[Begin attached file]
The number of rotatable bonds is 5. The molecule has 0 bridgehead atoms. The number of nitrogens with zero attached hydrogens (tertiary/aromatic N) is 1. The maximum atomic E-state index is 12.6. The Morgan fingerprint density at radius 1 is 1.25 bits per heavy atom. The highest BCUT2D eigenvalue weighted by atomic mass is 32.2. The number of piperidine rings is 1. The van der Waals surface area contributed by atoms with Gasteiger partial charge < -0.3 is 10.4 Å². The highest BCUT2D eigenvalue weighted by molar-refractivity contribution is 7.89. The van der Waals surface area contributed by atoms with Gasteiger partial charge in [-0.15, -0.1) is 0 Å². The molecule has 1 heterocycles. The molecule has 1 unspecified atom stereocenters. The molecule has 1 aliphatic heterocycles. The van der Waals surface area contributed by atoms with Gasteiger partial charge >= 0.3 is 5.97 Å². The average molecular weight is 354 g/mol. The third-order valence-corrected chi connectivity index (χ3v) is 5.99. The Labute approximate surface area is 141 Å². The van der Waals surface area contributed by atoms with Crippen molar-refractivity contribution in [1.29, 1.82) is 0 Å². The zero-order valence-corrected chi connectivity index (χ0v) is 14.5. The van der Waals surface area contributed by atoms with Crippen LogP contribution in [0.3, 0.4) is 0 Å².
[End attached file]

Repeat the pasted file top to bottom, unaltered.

The number of rotatable bonds is 5. The molecule has 0 bridgehead atoms. The number of nitrogens with zero attached hydrogens (tertiary/aromatic N) is 1. The maximum atomic E-state index is 12.6. The Morgan fingerprint density at radius 1 is 1.25 bits per heavy atom. The highest BCUT2D eigenvalue weighted by atomic mass is 32.2. The number of piperidine rings is 1. The van der Waals surface area contributed by atoms with Gasteiger partial charge < -0.3 is 10.4 Å². The highest BCUT2D eigenvalue weighted by molar-refractivity contribution is 7.89. The van der Waals surface area contributed by atoms with Gasteiger partial charge in [-0.15, -0.1) is 0 Å². The molecule has 1 heterocycles. The molecule has 1 unspecified atom stereocenters. The molecule has 1 aliphatic heterocycles. The van der Waals surface area contributed by atoms with Gasteiger partial charge >= 0.3 is 5.97 Å². The average molecular weight is 354 g/mol. The third-order valence-corrected chi connectivity index (χ3v) is 5.99. The Labute approximate surface area is 141 Å². The van der Waals surface area contributed by atoms with Crippen molar-refractivity contribution in [1.29, 1.82) is 0 Å². The zero-order valence-corrected chi connectivity index (χ0v) is 14.5. The van der Waals surface area contributed by atoms with Crippen LogP contribution in [0.3, 0.4) is 0 Å².